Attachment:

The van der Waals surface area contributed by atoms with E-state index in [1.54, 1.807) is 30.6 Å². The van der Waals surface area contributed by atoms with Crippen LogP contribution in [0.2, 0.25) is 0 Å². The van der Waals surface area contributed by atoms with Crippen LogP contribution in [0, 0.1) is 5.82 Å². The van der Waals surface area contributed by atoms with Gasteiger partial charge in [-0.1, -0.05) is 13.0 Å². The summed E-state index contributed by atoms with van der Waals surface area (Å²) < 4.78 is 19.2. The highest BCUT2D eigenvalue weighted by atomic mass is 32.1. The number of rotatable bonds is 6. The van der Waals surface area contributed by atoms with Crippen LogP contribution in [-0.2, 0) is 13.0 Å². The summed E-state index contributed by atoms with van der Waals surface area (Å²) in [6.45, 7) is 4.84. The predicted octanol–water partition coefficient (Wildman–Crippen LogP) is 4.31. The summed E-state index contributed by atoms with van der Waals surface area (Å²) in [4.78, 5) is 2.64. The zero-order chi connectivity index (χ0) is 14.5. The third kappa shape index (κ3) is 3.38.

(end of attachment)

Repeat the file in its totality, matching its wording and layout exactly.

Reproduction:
The van der Waals surface area contributed by atoms with E-state index in [1.54, 1.807) is 30.6 Å². The van der Waals surface area contributed by atoms with Crippen LogP contribution in [0.2, 0.25) is 0 Å². The van der Waals surface area contributed by atoms with Crippen LogP contribution in [0, 0.1) is 5.82 Å². The van der Waals surface area contributed by atoms with Gasteiger partial charge in [-0.1, -0.05) is 13.0 Å². The summed E-state index contributed by atoms with van der Waals surface area (Å²) < 4.78 is 19.2. The highest BCUT2D eigenvalue weighted by atomic mass is 32.1. The number of rotatable bonds is 6. The van der Waals surface area contributed by atoms with Crippen LogP contribution in [-0.2, 0) is 13.0 Å². The summed E-state index contributed by atoms with van der Waals surface area (Å²) in [6.45, 7) is 4.84. The predicted octanol–water partition coefficient (Wildman–Crippen LogP) is 4.31. The summed E-state index contributed by atoms with van der Waals surface area (Å²) in [4.78, 5) is 2.64. The zero-order chi connectivity index (χ0) is 14.5. The third kappa shape index (κ3) is 3.38.